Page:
So do ‘bad’ magickal practitioners exist, and do they use their knowledge and power for personal gain and/or ill will?

Unfortunately, the answer is yes – but it’s just the same as the existence of bad Christians, bad Muslims, bad Hindus, etc. They all exist. People are people, and there are going to be bad people no matter what. This is part of human nature, and nothing to do with religious beliefs. The good news is that these ‘bad’ people are the exception, not the rule.

Like all people, Pagans face issues on a daily basis that require ethical and moral choices – followers of the Wiccan Rede, for example, face the ultimate responsibility. This Rede states that I cannot harm anything through my actions as a Wiccan, and indeed as a human being. As Pagan, I have the absolute responsibility for myself and all the people around me, and the entire planet.

Most Pagans view magick as ethically neutral; magick is gathered from the life energy of all things and is not black, white or grey. The energy is turned and directed by the practitioner towards his/her goal. Thus, it’s the practitioner’s usage of the energy that makes it black, white or grey magick. Additionally, individual views of what white, black and grey are can differ from person to person; a frustration of personalised faiths such as Wicca – defining anything in even near-concrete terms is almost impossible. Generally, to work ‘good’, ‘white’ magick, there are some general guidelines Wiccans must follow (and let me know if you are of a different Pagan path but agree with some or all of these):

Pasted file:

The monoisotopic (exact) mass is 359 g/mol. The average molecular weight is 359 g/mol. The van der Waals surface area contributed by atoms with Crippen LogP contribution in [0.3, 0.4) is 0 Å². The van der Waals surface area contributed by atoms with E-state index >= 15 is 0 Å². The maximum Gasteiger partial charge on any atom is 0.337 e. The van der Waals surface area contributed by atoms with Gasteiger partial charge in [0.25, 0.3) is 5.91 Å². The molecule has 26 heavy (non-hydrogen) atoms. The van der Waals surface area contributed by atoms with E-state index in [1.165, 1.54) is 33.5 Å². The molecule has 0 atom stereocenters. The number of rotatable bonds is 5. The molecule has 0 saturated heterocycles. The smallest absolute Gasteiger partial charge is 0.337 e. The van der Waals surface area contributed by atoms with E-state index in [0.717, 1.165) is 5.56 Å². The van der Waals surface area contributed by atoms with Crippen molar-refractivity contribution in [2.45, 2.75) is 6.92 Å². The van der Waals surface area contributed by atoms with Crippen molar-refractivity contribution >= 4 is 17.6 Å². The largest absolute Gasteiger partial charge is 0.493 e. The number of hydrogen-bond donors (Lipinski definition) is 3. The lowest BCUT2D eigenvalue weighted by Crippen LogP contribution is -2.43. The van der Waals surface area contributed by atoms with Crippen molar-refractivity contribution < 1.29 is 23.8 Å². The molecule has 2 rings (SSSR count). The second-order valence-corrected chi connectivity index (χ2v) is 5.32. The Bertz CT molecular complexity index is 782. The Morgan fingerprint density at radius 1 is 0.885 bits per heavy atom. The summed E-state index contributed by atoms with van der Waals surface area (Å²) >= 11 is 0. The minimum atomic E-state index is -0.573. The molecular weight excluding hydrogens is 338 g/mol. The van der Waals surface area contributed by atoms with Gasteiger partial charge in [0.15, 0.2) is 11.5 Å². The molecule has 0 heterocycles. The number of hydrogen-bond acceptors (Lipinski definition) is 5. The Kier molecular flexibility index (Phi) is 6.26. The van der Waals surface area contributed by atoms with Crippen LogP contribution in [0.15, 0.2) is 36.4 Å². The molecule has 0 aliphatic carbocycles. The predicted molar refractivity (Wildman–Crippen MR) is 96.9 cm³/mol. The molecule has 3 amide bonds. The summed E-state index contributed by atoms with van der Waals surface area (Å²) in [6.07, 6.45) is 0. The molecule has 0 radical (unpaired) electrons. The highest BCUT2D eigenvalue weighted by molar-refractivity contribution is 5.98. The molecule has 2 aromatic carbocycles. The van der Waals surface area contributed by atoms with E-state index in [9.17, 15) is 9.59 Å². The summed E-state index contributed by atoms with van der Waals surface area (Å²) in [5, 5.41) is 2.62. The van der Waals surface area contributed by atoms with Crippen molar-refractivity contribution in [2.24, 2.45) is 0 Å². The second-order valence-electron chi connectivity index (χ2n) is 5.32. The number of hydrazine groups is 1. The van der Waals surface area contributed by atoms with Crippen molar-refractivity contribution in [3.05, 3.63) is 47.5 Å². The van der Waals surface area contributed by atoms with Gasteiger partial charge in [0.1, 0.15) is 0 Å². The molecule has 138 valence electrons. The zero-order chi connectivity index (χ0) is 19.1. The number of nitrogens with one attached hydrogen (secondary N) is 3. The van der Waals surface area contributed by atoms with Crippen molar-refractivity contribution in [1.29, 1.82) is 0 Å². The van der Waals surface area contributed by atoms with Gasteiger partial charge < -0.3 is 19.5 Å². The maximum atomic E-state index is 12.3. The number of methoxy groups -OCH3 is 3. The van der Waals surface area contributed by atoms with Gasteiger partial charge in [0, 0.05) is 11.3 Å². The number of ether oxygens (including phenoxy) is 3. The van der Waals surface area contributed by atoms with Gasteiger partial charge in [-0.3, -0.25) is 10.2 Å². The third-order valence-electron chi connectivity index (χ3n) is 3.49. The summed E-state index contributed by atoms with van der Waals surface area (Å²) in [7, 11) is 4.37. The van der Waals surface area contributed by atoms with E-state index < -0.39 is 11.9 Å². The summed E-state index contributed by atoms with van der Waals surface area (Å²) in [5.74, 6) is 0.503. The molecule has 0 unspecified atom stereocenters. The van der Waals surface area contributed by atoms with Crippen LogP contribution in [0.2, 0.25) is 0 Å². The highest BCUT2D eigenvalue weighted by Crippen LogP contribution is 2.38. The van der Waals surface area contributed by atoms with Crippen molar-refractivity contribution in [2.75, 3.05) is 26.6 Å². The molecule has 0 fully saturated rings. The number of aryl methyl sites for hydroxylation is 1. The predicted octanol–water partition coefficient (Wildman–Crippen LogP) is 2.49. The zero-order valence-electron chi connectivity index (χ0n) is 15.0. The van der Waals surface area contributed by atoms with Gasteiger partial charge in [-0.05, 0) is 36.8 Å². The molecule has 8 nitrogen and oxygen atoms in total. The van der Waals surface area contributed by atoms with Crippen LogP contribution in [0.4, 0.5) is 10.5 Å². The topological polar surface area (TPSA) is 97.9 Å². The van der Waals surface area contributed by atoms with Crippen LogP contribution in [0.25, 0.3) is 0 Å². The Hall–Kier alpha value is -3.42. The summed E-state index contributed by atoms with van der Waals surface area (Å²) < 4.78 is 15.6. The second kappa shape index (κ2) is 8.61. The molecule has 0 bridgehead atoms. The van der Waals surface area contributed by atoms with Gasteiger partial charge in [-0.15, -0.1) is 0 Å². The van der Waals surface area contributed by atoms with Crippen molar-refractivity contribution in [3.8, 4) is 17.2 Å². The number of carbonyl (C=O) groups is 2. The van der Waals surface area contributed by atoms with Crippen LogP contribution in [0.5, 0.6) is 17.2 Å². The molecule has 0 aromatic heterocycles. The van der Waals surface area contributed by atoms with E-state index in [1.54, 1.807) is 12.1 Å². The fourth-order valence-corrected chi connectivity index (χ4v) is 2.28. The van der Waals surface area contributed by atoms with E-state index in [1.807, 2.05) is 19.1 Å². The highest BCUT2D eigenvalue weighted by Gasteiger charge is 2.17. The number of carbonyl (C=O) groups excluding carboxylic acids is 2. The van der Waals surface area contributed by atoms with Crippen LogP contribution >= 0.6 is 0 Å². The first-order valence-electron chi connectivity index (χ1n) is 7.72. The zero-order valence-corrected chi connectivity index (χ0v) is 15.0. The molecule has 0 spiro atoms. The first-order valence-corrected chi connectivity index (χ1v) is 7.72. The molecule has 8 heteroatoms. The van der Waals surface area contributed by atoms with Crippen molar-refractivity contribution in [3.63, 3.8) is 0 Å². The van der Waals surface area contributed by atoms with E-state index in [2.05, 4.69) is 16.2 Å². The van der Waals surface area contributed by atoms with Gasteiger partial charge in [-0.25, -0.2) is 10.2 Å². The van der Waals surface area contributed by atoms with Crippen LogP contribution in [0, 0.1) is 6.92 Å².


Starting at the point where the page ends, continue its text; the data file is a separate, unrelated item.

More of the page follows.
• Wiccans will often follow a three-fold or karmic law – meaning that anything sent out will come back to you; what goes around, comes around. This alone is a very good reason to make sure that your motivations are positive.